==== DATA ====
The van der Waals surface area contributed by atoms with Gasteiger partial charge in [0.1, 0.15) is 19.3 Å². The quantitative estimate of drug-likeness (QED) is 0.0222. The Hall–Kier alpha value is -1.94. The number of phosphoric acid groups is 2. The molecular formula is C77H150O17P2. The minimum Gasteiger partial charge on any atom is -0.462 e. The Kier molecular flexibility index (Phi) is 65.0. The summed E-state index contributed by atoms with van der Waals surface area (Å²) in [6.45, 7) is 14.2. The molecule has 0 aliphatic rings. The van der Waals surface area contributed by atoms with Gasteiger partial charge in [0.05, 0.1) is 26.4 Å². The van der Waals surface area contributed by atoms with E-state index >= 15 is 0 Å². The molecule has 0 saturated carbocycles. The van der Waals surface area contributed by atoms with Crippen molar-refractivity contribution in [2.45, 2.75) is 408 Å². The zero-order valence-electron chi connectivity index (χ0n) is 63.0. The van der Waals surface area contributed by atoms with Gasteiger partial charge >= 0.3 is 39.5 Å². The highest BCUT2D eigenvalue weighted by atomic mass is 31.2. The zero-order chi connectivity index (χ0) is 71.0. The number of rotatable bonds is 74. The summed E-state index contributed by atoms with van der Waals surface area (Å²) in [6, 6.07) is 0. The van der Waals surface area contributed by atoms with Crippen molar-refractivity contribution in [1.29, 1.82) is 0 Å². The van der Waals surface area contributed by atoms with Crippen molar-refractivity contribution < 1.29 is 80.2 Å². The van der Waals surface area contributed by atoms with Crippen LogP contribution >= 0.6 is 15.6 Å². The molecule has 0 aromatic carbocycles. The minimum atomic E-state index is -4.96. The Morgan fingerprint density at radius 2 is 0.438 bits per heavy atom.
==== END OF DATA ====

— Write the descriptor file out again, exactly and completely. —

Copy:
The van der Waals surface area contributed by atoms with Gasteiger partial charge in [0.1, 0.15) is 19.3 Å². The quantitative estimate of drug-likeness (QED) is 0.0222. The Hall–Kier alpha value is -1.94. The number of phosphoric acid groups is 2. The molecular formula is C77H150O17P2. The minimum Gasteiger partial charge on any atom is -0.462 e. The Kier molecular flexibility index (Phi) is 65.0. The summed E-state index contributed by atoms with van der Waals surface area (Å²) in [6.45, 7) is 14.2. The molecule has 0 aliphatic rings. The van der Waals surface area contributed by atoms with Gasteiger partial charge in [0.05, 0.1) is 26.4 Å². The van der Waals surface area contributed by atoms with E-state index >= 15 is 0 Å². The molecule has 0 saturated carbocycles. The van der Waals surface area contributed by atoms with Crippen molar-refractivity contribution in [2.45, 2.75) is 408 Å². The zero-order valence-electron chi connectivity index (χ0n) is 63.0. The van der Waals surface area contributed by atoms with Gasteiger partial charge >= 0.3 is 39.5 Å². The highest BCUT2D eigenvalue weighted by atomic mass is 31.2. The zero-order chi connectivity index (χ0) is 71.0. The number of rotatable bonds is 74. The summed E-state index contributed by atoms with van der Waals surface area (Å²) in [6, 6.07) is 0. The van der Waals surface area contributed by atoms with Crippen molar-refractivity contribution in [1.29, 1.82) is 0 Å². The van der Waals surface area contributed by atoms with Crippen molar-refractivity contribution < 1.29 is 80.2 Å². The van der Waals surface area contributed by atoms with Crippen LogP contribution >= 0.6 is 15.6 Å². The molecule has 0 aromatic carbocycles. The minimum atomic E-state index is -4.96. The Morgan fingerprint density at radius 2 is 0.438 bits per heavy atom.